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HM Lee, JH Lee, SH Kim, SR Yoon, JY Lee and JH Ha
Recently, cabbage Kimchi have occasionally been associated with the food-borne diseases of enteric viruses such as human norovirus (HuNoV). This study aimed to evaluate the correlation between microbial/physicochemical properties and persistence of human norovirus in experimentally contaminated cabbage Kimchi fermented and stored at 4 °C or 10 °C for 28 days. Changes in organic acid content, lactic acid bacteria (LAB), acidity, pH, and salinity were analyzed. The recovery of structurally intact HuNoV was examined for up to 28 days post-inoculation, using a NoV GII.4 monoclonal antibody-conjugated immuno-magnetic separation (IMS) method combined with quantitative real-time reverse transcription polymerase chain reaction (RT-qPCR). On day 0, LAB loads were 4.70 log10 colony forming units/g and HuNoV GII.4 titers were 2.57 log10 genomic copies/µL, at both temperatures. After 28 days, intact HuNoV titers decreased to 1.58 (4 °C) and 1.04 (10 °C) log10 genomic copies/µL, whereas LAB density increased. This correlated with a gradual increase in lactic acid and acetic acid at both temperatures. Our findings support a statistical correlation between changes in physicochemical properties and the recovery of structurally intact HuNoV GII.4. Moreover, we determined that the production of organic acid and low pH could affect HuNoV GII.4 titers in cabbage Kimchi during fermentation. However HuNoV GII.4 was not completely eliminated by microbial/physicochemical factor during fermentation although HuNoV GII.4 was reduced. Based on this, we speculate that the persistence of HuNoV GII.4 may be affected by the continually changing conditions during Kimchi fermentation.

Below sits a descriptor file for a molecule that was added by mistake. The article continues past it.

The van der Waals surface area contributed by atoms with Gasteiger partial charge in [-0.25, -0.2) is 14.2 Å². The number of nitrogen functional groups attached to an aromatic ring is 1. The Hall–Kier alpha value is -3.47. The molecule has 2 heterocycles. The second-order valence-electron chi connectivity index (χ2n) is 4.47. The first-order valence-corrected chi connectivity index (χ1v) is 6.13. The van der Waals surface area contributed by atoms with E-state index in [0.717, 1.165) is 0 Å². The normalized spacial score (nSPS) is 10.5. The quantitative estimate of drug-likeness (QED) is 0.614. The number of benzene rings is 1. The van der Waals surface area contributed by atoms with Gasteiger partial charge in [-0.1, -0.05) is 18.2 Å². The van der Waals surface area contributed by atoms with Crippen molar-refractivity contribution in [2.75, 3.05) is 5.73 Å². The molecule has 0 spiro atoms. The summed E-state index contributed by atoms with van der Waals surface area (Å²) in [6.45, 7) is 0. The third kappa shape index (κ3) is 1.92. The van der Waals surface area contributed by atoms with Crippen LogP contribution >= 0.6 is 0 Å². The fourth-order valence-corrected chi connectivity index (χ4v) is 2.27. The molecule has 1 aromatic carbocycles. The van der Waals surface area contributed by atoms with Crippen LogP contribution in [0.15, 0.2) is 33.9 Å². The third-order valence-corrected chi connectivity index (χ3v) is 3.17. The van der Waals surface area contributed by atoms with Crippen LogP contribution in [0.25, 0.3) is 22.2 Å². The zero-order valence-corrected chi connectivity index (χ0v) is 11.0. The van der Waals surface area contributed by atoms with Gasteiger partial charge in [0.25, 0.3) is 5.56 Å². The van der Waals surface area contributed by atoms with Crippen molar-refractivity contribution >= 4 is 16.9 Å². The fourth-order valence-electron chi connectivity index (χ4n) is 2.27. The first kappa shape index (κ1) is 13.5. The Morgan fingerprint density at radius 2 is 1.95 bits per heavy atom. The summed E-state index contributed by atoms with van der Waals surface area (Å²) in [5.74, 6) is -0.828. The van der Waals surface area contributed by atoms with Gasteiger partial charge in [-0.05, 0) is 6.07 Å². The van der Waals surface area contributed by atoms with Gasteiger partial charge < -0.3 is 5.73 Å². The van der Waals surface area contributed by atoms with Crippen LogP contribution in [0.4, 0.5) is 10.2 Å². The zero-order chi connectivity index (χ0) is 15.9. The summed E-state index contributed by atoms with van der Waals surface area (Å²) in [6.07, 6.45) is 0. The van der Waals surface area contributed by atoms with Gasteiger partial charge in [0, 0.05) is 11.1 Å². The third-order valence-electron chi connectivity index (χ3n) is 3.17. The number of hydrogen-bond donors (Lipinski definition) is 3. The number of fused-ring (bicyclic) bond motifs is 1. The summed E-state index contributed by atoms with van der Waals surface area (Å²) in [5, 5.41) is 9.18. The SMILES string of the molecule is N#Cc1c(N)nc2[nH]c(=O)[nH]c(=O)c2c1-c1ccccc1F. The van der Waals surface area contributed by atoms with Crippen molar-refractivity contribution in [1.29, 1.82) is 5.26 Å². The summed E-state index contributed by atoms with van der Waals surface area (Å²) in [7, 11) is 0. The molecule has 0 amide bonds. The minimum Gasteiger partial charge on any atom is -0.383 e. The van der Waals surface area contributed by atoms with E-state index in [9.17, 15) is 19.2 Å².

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Polymerase chain reaction, Acids in wine, Carboxylic acid, Real-time polymerase chain reaction, Lactic acid, Bacteria, Acetic acid, Acid
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